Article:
Highlights: Health Equity

Young Children in North Carolina

Housing insecurity is associated with poor health, lower weight and developmental risks among young children. This team analyzed how North Carolina’s resources for child and family housing intersect with structural racism and the impacts of the COVID-19 pandemic.

Diagram of housing guide roadmap and usage, showing how a child would be affected.
The team’s housing guide helps care navigators to identify resources. (Image: From the team’s poster)

Team members conducted focus groups and family interviews, and reviewed empirical literature and existing policy. This work informed the team’s development of a comprehensive resource to be used by North Carolina Integrated Care for Kids (NC InCK) and others.

Two students flank a poster displayed at a conference.
Sophie Hurewitz and Ainsley Buck present a poster at the 2021 Academic Pediatric Association Region 4 Conference.

Seniors Ainsley Buck and Sophie Hurewitz took their research further through a project on equitable access to autism screening for kids.


Rural Health Services

The COVID-19 pandemic exacerbated the challenges and health inequities faced by vulnerable populations. In rural Pamlico County, North Carolina, many residents find it hard to access medical care and emergency services.

This summer, four undergraduates spent nine weeks in Pamlico working with county officials and partner organizations to study gaps in services and come up with strategies to aid the most vulnerable.

Four students stand in front a building with a sign reading Pamlico County Health Department.
Adey Harris, Advika Kumar, Nick Haddad and Rujia Tie stand outside the health department. (Photo: Alicia Banks)

Through the Global Health Student Research Training Program, the students built on the work of a Bass Connections team to conduct a risk and vulnerability assessment for the county’s Disaster Recovery Coalition. They also assisted the health department in identifying gaps in services, and created a community outreach plan for a free health clinic to help residents access care.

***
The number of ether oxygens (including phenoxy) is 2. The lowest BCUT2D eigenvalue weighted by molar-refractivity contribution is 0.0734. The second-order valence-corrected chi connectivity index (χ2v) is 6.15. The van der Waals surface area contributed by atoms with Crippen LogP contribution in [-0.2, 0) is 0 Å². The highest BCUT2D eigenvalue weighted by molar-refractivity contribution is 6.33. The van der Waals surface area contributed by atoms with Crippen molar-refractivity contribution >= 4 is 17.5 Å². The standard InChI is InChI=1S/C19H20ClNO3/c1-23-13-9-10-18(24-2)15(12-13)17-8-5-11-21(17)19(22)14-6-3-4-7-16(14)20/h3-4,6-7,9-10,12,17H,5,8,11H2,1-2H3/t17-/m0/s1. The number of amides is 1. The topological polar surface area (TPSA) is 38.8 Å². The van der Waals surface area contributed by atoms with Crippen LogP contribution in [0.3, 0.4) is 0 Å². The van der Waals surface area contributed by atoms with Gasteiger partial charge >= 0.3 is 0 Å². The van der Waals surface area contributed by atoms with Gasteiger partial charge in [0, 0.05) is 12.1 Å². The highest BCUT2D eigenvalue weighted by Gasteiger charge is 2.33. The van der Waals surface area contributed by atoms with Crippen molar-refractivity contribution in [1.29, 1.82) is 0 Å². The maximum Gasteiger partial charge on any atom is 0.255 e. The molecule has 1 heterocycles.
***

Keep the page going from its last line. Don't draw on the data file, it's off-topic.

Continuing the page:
Staff and students seated around a table watching a student presentation.
Students present their findings from a risk and vulnerability assessment to the county’s Disaster Recovery Coalition. (Photo: Alicia Banks)

Working closely with officials and community members, the students presented a range of evidence-based resources and solutions to help  residents address a variety of challenges.


Play Video about Four students seated on a bench outdoors.

Social Determinants

Over 80% of health outcomes in the U.S. are directly linked to social determinants of health, such as economic stability, education, food, neighborhood and physical environment. How can providers help patients meet their social service needs and improve integrated care?

Graphic showing a woman surrounded by icons representing health, transportation, food and nutrition, housing, location; background image shows aerial view of Durham, NC.
Social factors affecting a Durham resident’s health (Image: From 2019 team presentation)

Launched in 2018 with support from a Bass Connections Student Research Award, the Help Desk program trains Duke student volunteers to connect patients with social services in the Durham area. Volunteers participate in an intensive 25-hour training designed to help them make meaningful connections with patients, introduce them to resources and follow up at regular intervals to check in.

Help Desk has evolved to become a large-scale student-run initiative that encompasses three healthcare facilities, 16 faculty and healthcare leaders and advisors, three program coordinators, dozens of student members and over a thousand resources.

Screenshot of website homepage with text reading Welcome to Duke University Help Desk.
Students created a website to share the model and house a robust community directory of health and social services.

In 2021-2022, student leaders of Help Desk worked on scaling up the program and evaluating its training and impact, including training students to enter health fields with core competencies in the social determinants of health.


“The work we’ve done has prepared me to be a culturally competent doctor — someone who’s actively seeking ways to broaden my perspective about the communities I seek to work with.”
Portrait of Katherine Kutzer.
Katherine Kutzer
Class of 2021